I am working hard to use this research to shape classes across the curriculum in my department at City Tech: I am an active member of the Curriculum Committee, and have developed and co-written key courses. I am the Course Leader for both Foundation Drawing and Type & Media, my rewrite of the old Type 1 class. I hope to infuse both with a balance of hand and digital exercises which will firmly support the overall learning objectives of the department. I am also working with the instructors teaching these courses in order to help raise the quality of the student work overall. On the college level, I have become a leader on the General Education Committee in order to shape efforts across schools that could benefit the entire institution. This has been a great way to collaborate with like-minded professors from entirely different disciplines.

Overall, the first four years of my full-time teaching career have been enormously productive: I have developed wholly new approaches to my discipline in order to keep myself ready to serve my students. I have mined every past experience I could to reinvigorate the material and give my students a solid foundation. I have been able to finally fuse my design and art work into stronger pieces such as Here & Now and Ennui Free, getting closer to the sort of life-changing applications I hope to develop in the future. All the while, I have been able to build a keen love of curriculum development, which I see as an enormous opportunity to serve the larger community.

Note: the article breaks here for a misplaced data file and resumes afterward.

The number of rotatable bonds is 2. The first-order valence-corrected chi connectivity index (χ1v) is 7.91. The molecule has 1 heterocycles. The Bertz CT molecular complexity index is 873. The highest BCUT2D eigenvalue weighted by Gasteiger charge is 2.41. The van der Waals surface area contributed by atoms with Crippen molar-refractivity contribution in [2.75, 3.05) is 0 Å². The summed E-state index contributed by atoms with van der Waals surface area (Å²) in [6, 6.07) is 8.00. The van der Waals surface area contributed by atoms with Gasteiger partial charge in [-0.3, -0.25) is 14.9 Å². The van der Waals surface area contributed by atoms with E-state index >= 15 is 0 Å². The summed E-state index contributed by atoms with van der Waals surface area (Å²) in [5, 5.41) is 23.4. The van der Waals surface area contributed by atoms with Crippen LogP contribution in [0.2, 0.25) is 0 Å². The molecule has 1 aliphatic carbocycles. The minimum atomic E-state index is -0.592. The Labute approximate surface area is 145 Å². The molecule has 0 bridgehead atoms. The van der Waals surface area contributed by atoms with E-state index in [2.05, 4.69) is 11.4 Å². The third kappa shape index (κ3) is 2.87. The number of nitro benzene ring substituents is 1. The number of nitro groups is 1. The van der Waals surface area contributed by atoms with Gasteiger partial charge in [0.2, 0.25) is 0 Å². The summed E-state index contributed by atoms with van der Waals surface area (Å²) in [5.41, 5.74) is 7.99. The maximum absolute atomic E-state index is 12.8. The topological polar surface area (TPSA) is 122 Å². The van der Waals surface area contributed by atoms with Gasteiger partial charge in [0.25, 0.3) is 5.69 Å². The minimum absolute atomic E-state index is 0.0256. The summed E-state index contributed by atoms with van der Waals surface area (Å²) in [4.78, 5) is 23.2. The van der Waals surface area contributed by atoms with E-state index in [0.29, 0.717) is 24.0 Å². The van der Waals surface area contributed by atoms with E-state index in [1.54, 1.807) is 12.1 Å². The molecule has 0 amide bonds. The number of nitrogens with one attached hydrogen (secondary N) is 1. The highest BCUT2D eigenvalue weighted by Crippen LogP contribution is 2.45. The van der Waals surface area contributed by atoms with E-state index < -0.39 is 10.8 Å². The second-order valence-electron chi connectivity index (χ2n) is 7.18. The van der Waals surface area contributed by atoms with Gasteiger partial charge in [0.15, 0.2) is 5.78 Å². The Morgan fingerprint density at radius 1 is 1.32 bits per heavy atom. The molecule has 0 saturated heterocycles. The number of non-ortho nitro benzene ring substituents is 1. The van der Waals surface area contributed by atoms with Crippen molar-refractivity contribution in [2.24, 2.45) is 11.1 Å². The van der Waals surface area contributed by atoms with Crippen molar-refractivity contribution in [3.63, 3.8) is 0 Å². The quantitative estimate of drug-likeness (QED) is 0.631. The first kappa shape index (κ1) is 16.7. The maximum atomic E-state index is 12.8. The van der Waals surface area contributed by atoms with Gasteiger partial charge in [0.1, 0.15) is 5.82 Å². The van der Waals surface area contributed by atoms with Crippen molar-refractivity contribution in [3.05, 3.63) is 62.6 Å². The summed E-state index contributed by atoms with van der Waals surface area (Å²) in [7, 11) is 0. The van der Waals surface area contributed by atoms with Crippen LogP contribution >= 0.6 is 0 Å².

Future Focus

I am now blending my art, design, teaching and service into a pure beam of productive research: I want to pursue significant grants in order to design projects such as the open-source design education course I am in the midst of developing. Using the lessons I have developed so far, I am focusing first on a typography course that would be taken via tablet, taking advantage of the haptic possibilities of that device to give students an experiential foundation no matter their locale.

In order to produce truly credible research, I hope to pursue an advanced degree in Cognitive Psychology so that I may fuse my current expertise to theories and practices I can use to prove my findings in the most academically sound way possible. This would take a while, but as I plan on spending the next 20 years working this vein of knowledge, I am willing to put in the effort. I want most of all to be a resolute resource for my school, discipline, and fellow practitioners.